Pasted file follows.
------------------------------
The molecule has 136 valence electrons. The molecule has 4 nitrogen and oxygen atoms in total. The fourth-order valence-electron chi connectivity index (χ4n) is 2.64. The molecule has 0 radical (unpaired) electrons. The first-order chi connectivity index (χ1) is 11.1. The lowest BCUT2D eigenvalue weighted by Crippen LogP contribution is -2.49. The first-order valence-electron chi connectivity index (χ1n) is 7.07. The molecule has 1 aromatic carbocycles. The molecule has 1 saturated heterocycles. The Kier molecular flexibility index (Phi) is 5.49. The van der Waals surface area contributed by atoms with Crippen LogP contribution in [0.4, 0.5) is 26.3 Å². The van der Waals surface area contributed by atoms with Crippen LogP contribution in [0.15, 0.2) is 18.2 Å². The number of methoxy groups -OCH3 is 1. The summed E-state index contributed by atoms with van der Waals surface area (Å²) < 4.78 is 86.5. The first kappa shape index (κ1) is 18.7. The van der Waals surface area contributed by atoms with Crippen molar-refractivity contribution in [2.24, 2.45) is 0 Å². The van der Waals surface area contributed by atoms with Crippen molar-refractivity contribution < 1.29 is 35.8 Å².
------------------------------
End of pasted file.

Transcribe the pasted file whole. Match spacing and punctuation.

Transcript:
The molecule has 136 valence electrons. The molecule has 4 nitrogen and oxygen atoms in total. The fourth-order valence-electron chi connectivity index (χ4n) is 2.64. The molecule has 0 radical (unpaired) electrons. The first-order chi connectivity index (χ1) is 11.1. The lowest BCUT2D eigenvalue weighted by Crippen LogP contribution is -2.49. The first-order valence-electron chi connectivity index (χ1n) is 7.07. The molecule has 1 aromatic carbocycles. The molecule has 1 saturated heterocycles. The Kier molecular flexibility index (Phi) is 5.49. The van der Waals surface area contributed by atoms with Crippen LogP contribution in [0.4, 0.5) is 26.3 Å². The van der Waals surface area contributed by atoms with Crippen LogP contribution in [0.15, 0.2) is 18.2 Å². The number of methoxy groups -OCH3 is 1. The summed E-state index contributed by atoms with van der Waals surface area (Å²) < 4.78 is 86.5. The first kappa shape index (κ1) is 18.7. The van der Waals surface area contributed by atoms with Crippen molar-refractivity contribution in [2.24, 2.45) is 0 Å². The van der Waals surface area contributed by atoms with Crippen molar-refractivity contribution < 1.29 is 35.8 Å².